When the image of Canadian singer Justin Bieber with his face paralyzed spread through social networks, few associated the painting with a very common childhood disease, chickenpox. But Ramsay Hunt syndrome, diagnosed by the artist, is caused by the same virus, Varicella-zoster, which is hidden in nerve ganglia and can reappear years later in those who had chickenpox as a child.
Usually in adulthood it causes herpes zoster, a skin infection popularly called shingles. Facial paralysis diagnosed in the actor is much rarer. The good news is that a new vaccine has just arrived in Brazil capable of preventing the reactivation of the Varicella-zoster virus and preventing the emergence of these late diseases.
“We are seeing a huge increase in cases of herpes zoster in the office”, observes dermatologist Beni Grinblat, from Hospital Israelita Albert Einstein. In fact, research conducted by the State University of Montes Claros, in Minas Gerais, found a 54% increase in herpes zoster cases (not Ramsay Hunt, which is much rarer) during the covid-19 pandemic, compared to with the same period before the pandemic.
The reasons are still not entirely clear, although the suspicion is that the triggers are anxiety, emotional stress, depressive disorders and low immunity during the pandemic. This disease should not be confused with genital herpes, caused by another type of virus, herpes simplex.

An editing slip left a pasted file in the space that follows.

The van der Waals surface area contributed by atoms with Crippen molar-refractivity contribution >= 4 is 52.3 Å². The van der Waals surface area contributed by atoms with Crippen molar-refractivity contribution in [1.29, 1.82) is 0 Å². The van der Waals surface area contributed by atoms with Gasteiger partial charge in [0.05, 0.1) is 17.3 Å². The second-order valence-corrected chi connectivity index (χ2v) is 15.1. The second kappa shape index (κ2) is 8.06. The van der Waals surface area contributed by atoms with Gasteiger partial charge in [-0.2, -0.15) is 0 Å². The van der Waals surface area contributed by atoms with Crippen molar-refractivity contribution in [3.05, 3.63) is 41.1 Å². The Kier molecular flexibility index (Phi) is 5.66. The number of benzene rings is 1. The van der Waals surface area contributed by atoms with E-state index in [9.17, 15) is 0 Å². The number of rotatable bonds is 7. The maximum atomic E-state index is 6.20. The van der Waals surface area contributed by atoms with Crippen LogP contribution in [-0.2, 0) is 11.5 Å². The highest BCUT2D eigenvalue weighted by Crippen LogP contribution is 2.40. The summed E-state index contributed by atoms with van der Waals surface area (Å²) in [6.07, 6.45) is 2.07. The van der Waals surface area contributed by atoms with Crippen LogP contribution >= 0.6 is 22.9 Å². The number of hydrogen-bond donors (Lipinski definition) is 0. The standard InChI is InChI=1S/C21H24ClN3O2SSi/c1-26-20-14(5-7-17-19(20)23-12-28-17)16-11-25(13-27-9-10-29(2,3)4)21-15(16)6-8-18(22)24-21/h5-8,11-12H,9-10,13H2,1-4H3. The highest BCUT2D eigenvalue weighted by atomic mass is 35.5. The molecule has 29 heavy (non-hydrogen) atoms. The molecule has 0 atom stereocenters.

In a first contact, the Varicella-zoster virus leads to chickenpox or chickenpox, characterized by the famous blisters on the skin that later form a crust. The lesions can appear all over the body and are very itchy. In most cases, the disease resolves on its own without further complications.
However, the virus can lie dormant for years in nerve ganglia. At some point of low immunity – whether due to illness or even age – it reactivates, causing herpes zoster, a disease popularly known as “cobreiro”, with vesicles and blisters and a lot of pain along the path of the nerve where the virus was dormant. It can affect the back, abdomen, face. In much rarer cases, it causes paralysis by inflammation of a nerve in the face, which can prevent movements such as closing the eyes or smiling.
“The earlier it is diagnosed, the better the treatment and the chance to avoid sequelae,” says Grinblat. It is customary to prescribe antiviral, anti-inflammatory and analgesic drugs, among others. In the case of paralysis, physical therapy may be required.
The best way to prevent herpes zoster is the vaccine. The immunizer that arrived in Brazil last month has an advantage over what already existed because it is made with inactivated viruses. This means that it can be used by immunosuppressed individuals. In addition, it has a high degree of protection, about 90%. It is recommended for anyone over 50, or adults over 18 with some immune compromise. But for now, it’s only available in private services.